“Haykakan Zhamanak” says that corrupt practices exposed and prosecuted by Armenian law-enforcement authorities so far are only the tip of the iceberg. “One should expect that much more scandalous revelations will happen later on,” predicts the paper. “Hundreds of millions and even billions of dollars were plundered through fairly complex schemes. The bulk of them were taken out of Armenia and converted into expensive real estate in Europe, the United States and elsewhere or ended up in offshore accounts.”
“We all rejoice when instances of embezzlement, waste and corruption are detected and individuals responsible for that are brought to account,” writes “Aravot.” “But it’s about time state bodies switched to a constructive regime and carried out reforms anticipated by the society.”
“Past” says it gets the impression that the main purpose of the new government’s anti-corruption drive is to give media outlets material for “scandalous headlines.” “After all, it is clear that [retired General] Manvel Grigorian was involved in many crimes,” the paper says. “Let us hope that factual evidence of [illicit] activities of [Serzh Sarkisian’s brother] Aleksandr Sarkisian as well as everyone else who has plundered the country and its people will also be produced.” The public needs to see not only such “shows,” it says.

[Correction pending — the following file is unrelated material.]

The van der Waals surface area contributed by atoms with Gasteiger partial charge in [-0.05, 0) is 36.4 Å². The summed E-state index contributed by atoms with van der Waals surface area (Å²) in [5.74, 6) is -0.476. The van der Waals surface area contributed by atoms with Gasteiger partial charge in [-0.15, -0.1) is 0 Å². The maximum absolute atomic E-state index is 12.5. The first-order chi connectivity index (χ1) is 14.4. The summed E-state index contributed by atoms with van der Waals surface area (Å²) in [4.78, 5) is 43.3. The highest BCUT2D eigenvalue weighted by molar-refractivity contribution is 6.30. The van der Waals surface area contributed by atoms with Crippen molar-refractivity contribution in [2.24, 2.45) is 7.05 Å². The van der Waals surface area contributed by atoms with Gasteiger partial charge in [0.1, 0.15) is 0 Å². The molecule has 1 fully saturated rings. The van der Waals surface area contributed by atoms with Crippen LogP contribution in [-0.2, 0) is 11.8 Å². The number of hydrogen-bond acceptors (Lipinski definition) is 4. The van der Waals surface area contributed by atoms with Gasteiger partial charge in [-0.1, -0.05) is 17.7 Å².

“Zhoghovurd” sees growing signs that Yerevan’s Mayor Taron Markarian will resign soon. The paper notes that Markarian failed to attend and chair Tuesday’s session of the city council ostensibly for health reasons. “In fact, Taron Markarian’s letter of resignation has already been written,” it claims. “The latter has not gone to work for the last few days.” The paper says Prime Minister Nikol Pashinian’s government wants to ensure that Markarian quits before fresh parliamentary elections.